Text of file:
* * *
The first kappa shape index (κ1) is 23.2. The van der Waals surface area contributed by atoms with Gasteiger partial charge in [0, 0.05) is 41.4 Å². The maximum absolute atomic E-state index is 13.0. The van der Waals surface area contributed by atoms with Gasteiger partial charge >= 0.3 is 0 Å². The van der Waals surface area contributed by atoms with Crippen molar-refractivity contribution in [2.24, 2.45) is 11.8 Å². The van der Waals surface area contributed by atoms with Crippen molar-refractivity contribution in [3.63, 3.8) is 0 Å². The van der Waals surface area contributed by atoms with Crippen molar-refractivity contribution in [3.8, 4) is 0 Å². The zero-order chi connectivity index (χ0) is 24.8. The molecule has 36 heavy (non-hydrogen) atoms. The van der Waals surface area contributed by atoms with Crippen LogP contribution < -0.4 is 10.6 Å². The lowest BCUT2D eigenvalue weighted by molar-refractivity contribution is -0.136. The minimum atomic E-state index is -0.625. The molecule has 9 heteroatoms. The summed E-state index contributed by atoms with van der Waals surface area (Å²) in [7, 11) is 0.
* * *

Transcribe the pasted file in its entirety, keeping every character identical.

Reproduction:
The first kappa shape index (κ1) is 23.2. The van der Waals surface area contributed by atoms with Gasteiger partial charge in [0, 0.05) is 41.4 Å². The maximum absolute atomic E-state index is 13.0. The van der Waals surface area contributed by atoms with Gasteiger partial charge >= 0.3 is 0 Å². The van der Waals surface area contributed by atoms with Crippen molar-refractivity contribution in [2.24, 2.45) is 11.8 Å². The van der Waals surface area contributed by atoms with Crippen molar-refractivity contribution in [3.63, 3.8) is 0 Å². The van der Waals surface area contributed by atoms with Crippen molar-refractivity contribution in [3.8, 4) is 0 Å². The zero-order chi connectivity index (χ0) is 24.8. The molecule has 36 heavy (non-hydrogen) atoms. The van der Waals surface area contributed by atoms with Crippen LogP contribution < -0.4 is 10.6 Å². The lowest BCUT2D eigenvalue weighted by molar-refractivity contribution is -0.136. The minimum atomic E-state index is -0.625. The molecule has 9 heteroatoms. The summed E-state index contributed by atoms with van der Waals surface area (Å²) in [7, 11) is 0.